Saba Mahmood – a strong voice in the anthropology of religion and post-colonialism

Saba Mahmood was born in 1961, in Pakistan, and grew up in Saudi Arabia. Her father was a professor of English Literature at King Abdulaziz University (KAU).

Mahmood received her BA in Anthropology from the University of California, Berkeley in 1984. She then attended Stanford University (1984–85) as a Fulbright Scholar before moving to Columbia University, where she completed her PhD in Anthropology in 1991.

Saba Mahmood – Fieldwork and Academic Career

Mahmood began her academic career as an assistant professor at Columbia University, but she is best known for her work at the School of Oriental and African Studies (SOAS) in London, where she was a tenured professor of anthropology until her death in 2018. In 2005, she was awarded a Guggenheim Fellowship.

She conducted fieldwork in Saudi Arabia, Pakistan and Egypt. Her work focused on kinship networks among families in the Middle East. Mahmood is best known for her book “Unveiling Traditions: The Women’s Movement in Egypt”. However she also authored many other books, including “Politics of Piety: The Islamic Revival and the Feminist Subject” (2005) and “Religious Difference in a Secular Age” (2015).

Books and Ethnographies

In “Unveiling Traditions: The Women’s Movement in Egypt”, Mahmood argues that the women’s movement is not simply a struggle for equality with men, but a challenge to patriarchal power structures within Egyptian society. She claims that many of the goals and strategies of the women’s movement are actually quite conservative, and that the ultimate aim is not to achieve equality with men, but rather to uphold traditional values and maintain social stability.

Mahmood’s book, “Politics of Piety: The Islamic Revival and the Feminist Subject” (2005), is based on her ethnographic work in Cairo, Egypt. The book explores how women participate in the Islamic revival movement in Egypt. Mahmood argues that the movement empowers women by giving them a sense of agency and purpose. She examines the Islamic revival movement in Egypt through the lens of feminist theory. She argues that the resurgence of Islamism is not simply a reaction against secularization and modernity, but a response to the failure of liberal feminist movements to bring about gender equality.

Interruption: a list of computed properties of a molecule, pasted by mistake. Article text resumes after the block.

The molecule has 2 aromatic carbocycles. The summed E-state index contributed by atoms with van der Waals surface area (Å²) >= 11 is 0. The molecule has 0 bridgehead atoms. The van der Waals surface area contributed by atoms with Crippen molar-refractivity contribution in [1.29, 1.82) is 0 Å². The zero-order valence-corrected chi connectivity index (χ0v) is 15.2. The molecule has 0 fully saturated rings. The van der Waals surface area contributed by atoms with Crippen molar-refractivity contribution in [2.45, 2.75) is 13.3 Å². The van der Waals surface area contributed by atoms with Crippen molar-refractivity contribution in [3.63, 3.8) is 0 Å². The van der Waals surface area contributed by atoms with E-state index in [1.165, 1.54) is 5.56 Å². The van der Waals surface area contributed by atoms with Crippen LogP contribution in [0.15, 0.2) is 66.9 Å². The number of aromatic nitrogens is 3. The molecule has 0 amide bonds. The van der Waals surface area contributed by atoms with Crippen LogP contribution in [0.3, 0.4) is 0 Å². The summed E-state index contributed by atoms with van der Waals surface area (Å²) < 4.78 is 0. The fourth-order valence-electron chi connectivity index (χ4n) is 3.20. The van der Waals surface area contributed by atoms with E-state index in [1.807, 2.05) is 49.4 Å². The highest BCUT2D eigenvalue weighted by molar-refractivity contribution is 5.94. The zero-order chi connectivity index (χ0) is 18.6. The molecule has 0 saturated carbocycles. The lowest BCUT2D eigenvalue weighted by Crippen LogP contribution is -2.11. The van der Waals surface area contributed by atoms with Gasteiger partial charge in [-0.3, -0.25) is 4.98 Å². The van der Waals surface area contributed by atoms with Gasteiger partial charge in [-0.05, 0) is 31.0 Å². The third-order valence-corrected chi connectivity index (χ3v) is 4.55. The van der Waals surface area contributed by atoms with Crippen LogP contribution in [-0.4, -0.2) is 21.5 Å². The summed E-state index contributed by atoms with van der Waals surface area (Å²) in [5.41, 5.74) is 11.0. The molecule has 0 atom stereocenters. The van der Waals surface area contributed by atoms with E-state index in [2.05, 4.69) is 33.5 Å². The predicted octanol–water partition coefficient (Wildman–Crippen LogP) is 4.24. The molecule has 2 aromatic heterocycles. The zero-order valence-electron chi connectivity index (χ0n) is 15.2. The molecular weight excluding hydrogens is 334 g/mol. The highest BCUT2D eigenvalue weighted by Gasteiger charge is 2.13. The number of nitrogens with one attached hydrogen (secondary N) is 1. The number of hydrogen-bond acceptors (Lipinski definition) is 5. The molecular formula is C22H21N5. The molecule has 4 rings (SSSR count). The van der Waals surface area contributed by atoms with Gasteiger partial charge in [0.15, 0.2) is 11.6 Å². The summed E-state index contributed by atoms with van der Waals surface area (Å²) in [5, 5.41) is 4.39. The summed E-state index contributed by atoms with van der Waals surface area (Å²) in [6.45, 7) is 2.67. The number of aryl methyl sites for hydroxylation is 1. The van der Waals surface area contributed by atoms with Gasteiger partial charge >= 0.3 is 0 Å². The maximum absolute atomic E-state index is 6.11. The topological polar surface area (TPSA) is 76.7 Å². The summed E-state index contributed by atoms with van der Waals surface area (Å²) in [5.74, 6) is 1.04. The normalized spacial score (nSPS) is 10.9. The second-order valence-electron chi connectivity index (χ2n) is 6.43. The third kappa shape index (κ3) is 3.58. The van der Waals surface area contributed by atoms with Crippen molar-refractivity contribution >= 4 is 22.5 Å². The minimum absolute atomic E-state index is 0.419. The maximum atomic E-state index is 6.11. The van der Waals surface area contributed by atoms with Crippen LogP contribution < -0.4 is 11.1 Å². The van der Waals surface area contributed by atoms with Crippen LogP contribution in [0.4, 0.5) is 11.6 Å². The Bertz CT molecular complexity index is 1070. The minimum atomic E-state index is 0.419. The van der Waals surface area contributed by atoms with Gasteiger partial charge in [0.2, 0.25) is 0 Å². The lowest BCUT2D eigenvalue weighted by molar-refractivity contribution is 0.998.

In the book “Religious Difference in a Secular Age: A Minority Report” (2015), Mahmood examines how religious minorities navigate secular society. The book is based on her fieldwork with Coptic Christians in Egypt. She argues that the Coptic community has been able to maintain its identity and thrive in spite of discrimination and persecution. The book explores how religious minorities can live peacefully in a secular society. Mahmood explores the phenomenon of religious conversion in Egypt. She argues that the desire to convert to Islam is not simply a matter of individual belief, but is also shaped by social and political factors.

In “Ethical Politics of the Suffering Body: Race, Gender and Culture” (2015), Mahmood investigates the relationship between pain, ethics and politics. She argues that the experience of pain is not just a physical phenomenon, but also a social and political one.

A Strong Legacy

Mahmood’s work has been influential in the field of anthropology. She has been credited with bringing a critical perspective to the study of Islam. Her work has also helped to challenge dominant narratives about the role of religion in society. She was a major contributor to the “anthropology of religion”, and her work has helped to shape the field of “postcolonial anthropology,” feminist theory, and Middle Eastern studies.

Mahmood died in 2018 at the age of 57. She is survived by her husband, anthropologist Dimitris Papadimitriou, and her two sons.

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